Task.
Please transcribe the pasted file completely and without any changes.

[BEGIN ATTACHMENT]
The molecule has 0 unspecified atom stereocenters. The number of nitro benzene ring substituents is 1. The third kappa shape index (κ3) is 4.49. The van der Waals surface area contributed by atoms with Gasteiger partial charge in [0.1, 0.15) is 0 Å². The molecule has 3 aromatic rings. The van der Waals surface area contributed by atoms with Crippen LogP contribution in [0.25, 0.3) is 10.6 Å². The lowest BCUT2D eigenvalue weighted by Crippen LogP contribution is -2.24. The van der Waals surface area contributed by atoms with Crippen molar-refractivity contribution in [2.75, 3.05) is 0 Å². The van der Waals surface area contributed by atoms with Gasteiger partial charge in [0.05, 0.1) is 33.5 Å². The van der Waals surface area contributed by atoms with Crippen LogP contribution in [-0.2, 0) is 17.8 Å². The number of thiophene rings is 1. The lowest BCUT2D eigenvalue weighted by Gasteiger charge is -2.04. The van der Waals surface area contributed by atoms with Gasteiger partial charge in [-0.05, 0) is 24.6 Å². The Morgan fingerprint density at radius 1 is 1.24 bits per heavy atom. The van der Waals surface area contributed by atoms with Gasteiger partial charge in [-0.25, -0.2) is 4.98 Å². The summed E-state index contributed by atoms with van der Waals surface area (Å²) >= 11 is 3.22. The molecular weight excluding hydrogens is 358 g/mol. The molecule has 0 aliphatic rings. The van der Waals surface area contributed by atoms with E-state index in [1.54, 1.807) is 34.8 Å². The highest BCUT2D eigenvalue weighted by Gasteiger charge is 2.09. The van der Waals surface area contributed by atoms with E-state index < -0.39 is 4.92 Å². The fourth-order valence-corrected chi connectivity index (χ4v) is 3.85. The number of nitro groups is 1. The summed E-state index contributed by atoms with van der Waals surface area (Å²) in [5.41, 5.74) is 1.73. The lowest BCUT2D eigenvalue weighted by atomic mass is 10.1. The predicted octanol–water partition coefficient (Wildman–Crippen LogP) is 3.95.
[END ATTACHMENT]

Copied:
The molecule has 0 unspecified atom stereocenters. The number of nitro benzene ring substituents is 1. The third kappa shape index (κ3) is 4.49. The van der Waals surface area contributed by atoms with Gasteiger partial charge in [0.1, 0.15) is 0 Å². The molecule has 3 aromatic rings. The van der Waals surface area contributed by atoms with Crippen LogP contribution in [0.25, 0.3) is 10.6 Å². The lowest BCUT2D eigenvalue weighted by Crippen LogP contribution is -2.24. The van der Waals surface area contributed by atoms with Crippen molar-refractivity contribution in [2.75, 3.05) is 0 Å². The van der Waals surface area contributed by atoms with Gasteiger partial charge in [0.05, 0.1) is 33.5 Å². The van der Waals surface area contributed by atoms with Crippen LogP contribution in [-0.2, 0) is 17.8 Å². The number of thiophene rings is 1. The lowest BCUT2D eigenvalue weighted by Gasteiger charge is -2.04. The van der Waals surface area contributed by atoms with Gasteiger partial charge in [-0.05, 0) is 24.6 Å². The Morgan fingerprint density at radius 1 is 1.24 bits per heavy atom. The van der Waals surface area contributed by atoms with Gasteiger partial charge in [-0.25, -0.2) is 4.98 Å². The summed E-state index contributed by atoms with van der Waals surface area (Å²) >= 11 is 3.22. The molecular weight excluding hydrogens is 358 g/mol. The molecule has 0 aliphatic rings. The van der Waals surface area contributed by atoms with E-state index in [1.54, 1.807) is 34.8 Å². The highest BCUT2D eigenvalue weighted by Gasteiger charge is 2.09. The van der Waals surface area contributed by atoms with E-state index < -0.39 is 4.92 Å². The fourth-order valence-corrected chi connectivity index (χ4v) is 3.85. The number of nitro groups is 1. The summed E-state index contributed by atoms with van der Waals surface area (Å²) in [5.41, 5.74) is 1.73. The lowest BCUT2D eigenvalue weighted by atomic mass is 10.1. The predicted octanol–water partition coefficient (Wildman–Crippen LogP) is 3.95.